The inquiry will seek to understand why Australia is the third most expensive G20 country to send money from.
Australia's competition and consumer watchdog has launched an investigation into the currency conversion mark-ups and transaction fees that make overseas business, travel and remittances more challenging in Australia than in most developed countries.
In an announcement today, the Australian Competition and Consumer Commission (ACCC) said after receiving many complaints about the issue it would examine price competition amongst suppliers and test how easy it is for new entrants to compete.
"The World Bank has reported that Australians sent around AU$8.8 billion overseas in 2016. Yet they also found that Australia is the third most expensive G20 country for consumers and small businesses to send money from," says ACCC chair Rod Sims.
"This means that if you send AU$1000 overseas from Australia, on average you'll pay AU$9 more than if you sent an equivalent amount from the United Kingdom, and AU$23 more than if you sent it from the United States.
"Given the amount of funds Australians remit, these higher charges can amount to hundreds of millions of dollars each year across the economy."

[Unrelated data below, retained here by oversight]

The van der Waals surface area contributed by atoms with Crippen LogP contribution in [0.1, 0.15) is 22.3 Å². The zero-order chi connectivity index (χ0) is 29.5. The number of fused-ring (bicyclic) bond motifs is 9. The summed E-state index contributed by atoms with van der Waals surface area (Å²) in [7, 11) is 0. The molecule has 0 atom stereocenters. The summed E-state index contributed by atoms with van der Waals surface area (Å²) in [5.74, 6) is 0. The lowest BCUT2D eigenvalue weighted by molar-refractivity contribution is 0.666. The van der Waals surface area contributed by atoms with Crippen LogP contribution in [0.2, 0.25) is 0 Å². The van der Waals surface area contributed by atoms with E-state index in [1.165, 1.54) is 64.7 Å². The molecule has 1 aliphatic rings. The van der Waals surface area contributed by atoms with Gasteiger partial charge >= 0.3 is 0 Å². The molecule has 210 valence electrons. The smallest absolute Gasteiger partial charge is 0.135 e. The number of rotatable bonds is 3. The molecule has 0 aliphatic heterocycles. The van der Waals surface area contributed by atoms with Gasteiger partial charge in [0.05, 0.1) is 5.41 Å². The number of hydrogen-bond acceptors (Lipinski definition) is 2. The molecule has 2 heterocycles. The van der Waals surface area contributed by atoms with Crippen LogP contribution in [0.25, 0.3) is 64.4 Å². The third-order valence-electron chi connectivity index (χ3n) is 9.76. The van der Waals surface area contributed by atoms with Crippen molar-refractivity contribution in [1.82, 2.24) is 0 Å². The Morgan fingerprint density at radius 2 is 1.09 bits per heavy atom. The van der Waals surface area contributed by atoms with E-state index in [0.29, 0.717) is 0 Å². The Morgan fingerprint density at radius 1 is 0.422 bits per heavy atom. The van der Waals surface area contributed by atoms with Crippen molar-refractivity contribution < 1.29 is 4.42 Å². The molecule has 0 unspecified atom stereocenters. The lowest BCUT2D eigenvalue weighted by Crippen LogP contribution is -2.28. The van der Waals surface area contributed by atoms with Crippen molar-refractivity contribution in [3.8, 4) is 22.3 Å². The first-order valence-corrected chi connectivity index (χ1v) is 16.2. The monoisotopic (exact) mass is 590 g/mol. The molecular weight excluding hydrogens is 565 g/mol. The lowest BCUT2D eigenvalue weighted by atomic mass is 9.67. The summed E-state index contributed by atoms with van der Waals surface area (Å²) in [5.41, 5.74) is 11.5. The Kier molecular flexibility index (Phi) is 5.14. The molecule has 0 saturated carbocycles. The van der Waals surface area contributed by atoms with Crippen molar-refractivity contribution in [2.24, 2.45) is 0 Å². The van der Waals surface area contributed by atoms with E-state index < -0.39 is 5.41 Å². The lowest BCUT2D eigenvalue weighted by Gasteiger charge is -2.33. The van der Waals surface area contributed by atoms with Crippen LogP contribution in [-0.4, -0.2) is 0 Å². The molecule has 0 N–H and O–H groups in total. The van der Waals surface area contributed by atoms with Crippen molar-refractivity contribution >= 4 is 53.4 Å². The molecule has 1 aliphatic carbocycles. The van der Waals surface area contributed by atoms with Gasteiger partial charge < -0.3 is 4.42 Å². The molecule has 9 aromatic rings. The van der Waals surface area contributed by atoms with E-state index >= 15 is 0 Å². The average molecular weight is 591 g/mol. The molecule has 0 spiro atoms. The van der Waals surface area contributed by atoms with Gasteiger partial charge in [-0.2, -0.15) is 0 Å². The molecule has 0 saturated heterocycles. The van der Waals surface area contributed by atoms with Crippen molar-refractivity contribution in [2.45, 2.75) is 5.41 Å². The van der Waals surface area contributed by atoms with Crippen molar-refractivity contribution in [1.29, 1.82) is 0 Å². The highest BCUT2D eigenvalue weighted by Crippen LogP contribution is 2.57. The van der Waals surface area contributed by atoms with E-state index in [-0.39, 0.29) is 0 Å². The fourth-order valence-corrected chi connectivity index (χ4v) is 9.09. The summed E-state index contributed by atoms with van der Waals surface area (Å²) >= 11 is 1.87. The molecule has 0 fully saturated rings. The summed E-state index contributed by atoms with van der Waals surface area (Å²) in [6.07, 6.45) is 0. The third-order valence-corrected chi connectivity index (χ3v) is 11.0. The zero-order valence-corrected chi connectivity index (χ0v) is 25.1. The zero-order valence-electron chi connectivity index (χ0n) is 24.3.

Core to the ACCC's inquiry will be the way prices are presented to customers. The ACCC notes the Productivity Commission recently found that consumers struggled to understand and compare the different types of prices charged for international money transfers.
"We will be examining why major companies in Australia, including the big four banks, seem to be able to consistently charge high prices," says Sims.
"The exchange rate you google is not the exchange rate you get from the big four banks. The difference is known as the 'mark-up', and it's often a big part of the price consumers pay when converting currency.
"Many consumers have complained to the ACCC about these high mark-ups, as well as the transaction fees that often apply on top of that."
The watchdog has released an issues paper today and encourages all parties to provide their views and experiences to the inquiry by 22 October 2018.
"We are keen to hear from consumers, consumer advocacy groups, small businesses, and foreign currency suppliers on their experience on a range of issues, including transparency of pricing, costs, barriers to entry, and other factors affecting competition in the sector," Sims said.
"The ACCC will conduct this inquiry with an open mind, but with a view to making recommendations where appropriate."
The ACCC's inquiry is initiated under Part VIIA of the Competition and Consumer Act (2010) and will afford the ACCC with compulsory information gathering powers. The inquiry has received the necessary approval from the Treasurer of Australia as required by law.
The ACCC is expected to provide its final report to the Treasurer in May 2019.
Business News Australia
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